Senators pitch three-week stopgap bill to resolve shutdown fight

A group of moderate senators is pitching a three-week stopgap bill as an off-ramp to the partial government shutdown in exchange for Congress agreeing to work on a border security plan during that period.

The proposal spearheaded by Sens. Ben CardinBenjamin (Ben) Louis CardinCongress passes bill to begin scenic byways renaissance GOP lawmaker: 'Dangerous' abuse of Interpol by Russia, China, Venezuela Senators pressure Trump to help end humanitarian crisis in Kashmir MORE (D-Md.) and Lisa MurkowskiLisa Ann MurkowskiKavanaugh impeachment push hits Capitol buzz saw McConnell lashes out at Democrats over 'unhinged' criticism of Kavanaugh The 13 Republicans needed to pass gun-control legislation MORE (R-Alaska) comes after the Senate on Thursday rejected both a White House-backed plan to provide $5.7 billion for a border wall and a separate plan that would have temporarily reopened the government through Feb. 8.

"We need to pass a short-term, three-week clean CR [continuing resolution] so that we can have time to consider the president's request and work together on a bipartisan border package," Cardin said.

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Murkowski added that the two Senate votes on Thursday were "messaging votes," rather than proposals designed to get the 60 votes needed to pass. She added that while senators need to work together to resolve the border fight, "you can't do it when the government is shut down."

"Allow us then to go through whether it's the appropriations process, the Judiciary Committee process, but allow us to do the business of the United States Senate, to do the business of legislating. But let's also allow the business of the government to proceed by opening up the government right now," Murkowski added.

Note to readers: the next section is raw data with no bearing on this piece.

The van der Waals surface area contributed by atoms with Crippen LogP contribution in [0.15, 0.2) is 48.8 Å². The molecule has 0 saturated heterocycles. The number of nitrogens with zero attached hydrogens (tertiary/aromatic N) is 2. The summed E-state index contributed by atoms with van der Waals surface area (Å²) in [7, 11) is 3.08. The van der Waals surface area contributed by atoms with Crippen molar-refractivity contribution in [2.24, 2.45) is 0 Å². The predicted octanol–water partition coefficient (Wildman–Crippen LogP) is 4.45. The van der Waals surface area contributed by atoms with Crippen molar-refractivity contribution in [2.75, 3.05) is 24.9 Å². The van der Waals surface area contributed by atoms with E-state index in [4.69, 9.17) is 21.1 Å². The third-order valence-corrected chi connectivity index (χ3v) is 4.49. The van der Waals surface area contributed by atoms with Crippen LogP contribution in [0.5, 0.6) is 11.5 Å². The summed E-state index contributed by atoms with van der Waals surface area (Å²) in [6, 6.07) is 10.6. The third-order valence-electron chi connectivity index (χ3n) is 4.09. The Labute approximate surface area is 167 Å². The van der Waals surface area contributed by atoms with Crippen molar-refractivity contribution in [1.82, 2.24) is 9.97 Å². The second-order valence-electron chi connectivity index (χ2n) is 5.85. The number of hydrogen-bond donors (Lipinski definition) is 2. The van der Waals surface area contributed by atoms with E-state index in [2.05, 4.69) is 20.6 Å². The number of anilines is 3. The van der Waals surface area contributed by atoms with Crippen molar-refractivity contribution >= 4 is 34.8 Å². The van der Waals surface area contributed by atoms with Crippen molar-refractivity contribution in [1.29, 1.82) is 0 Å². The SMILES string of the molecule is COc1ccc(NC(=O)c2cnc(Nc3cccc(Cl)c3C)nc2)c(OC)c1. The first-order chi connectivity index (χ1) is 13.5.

Trump has previously indicated he is not interested in agreeing to temporarily reopen the federal government and White House press secretary Sarah Huckabee Sanders appeared to immediately pour cold water on the proposal Thursday, even as senators were still discussing it on the floor.

"Leader Mitch McConnellAddison (Mitch) Mitchell McConnellDemocrats seize Senate floor to protest gun inaction: 'Put up or shut up' Democrats press for action on election security Hillicon Valley: Election security looms over funding talks | Antitrust enforcers in turf war | Facebook details new oversight board | Apple fights EU tax bill MORE [R-Ky.] and Senator Chuck SchumerCharles (Chuck) Ellis SchumerSchumer, Pelosi push Trump to back universal background check bill Sinema says she would back Kennedy in race against Markey Democrats threaten to withhold defense votes over wall MORE [D-N.Y.] are meeting now to see whether or not they can work out of the deadlock. As was made clear to Senator Lindsay Graham, the 3 week CR would only work if there is a large down payment on the wall," she said.

Sen. Lindsey GrahamLindsey Olin GrahamTrump fires back at Graham over Iran criticism Overnight Defense: GOP wary of action on Iran | Pence says US 'locked and loaded' to defend allies | Iran's leader rules out talks with US Republicans wary of US action on Iran MORE (R-S.C.) pitched the three-week plan to Trump during a phone call on Thursday. He said in a statement that the CR must include "a down payment on wall/barrier funding and priorities of Democrats for disaster relief, showing good faith from both sides."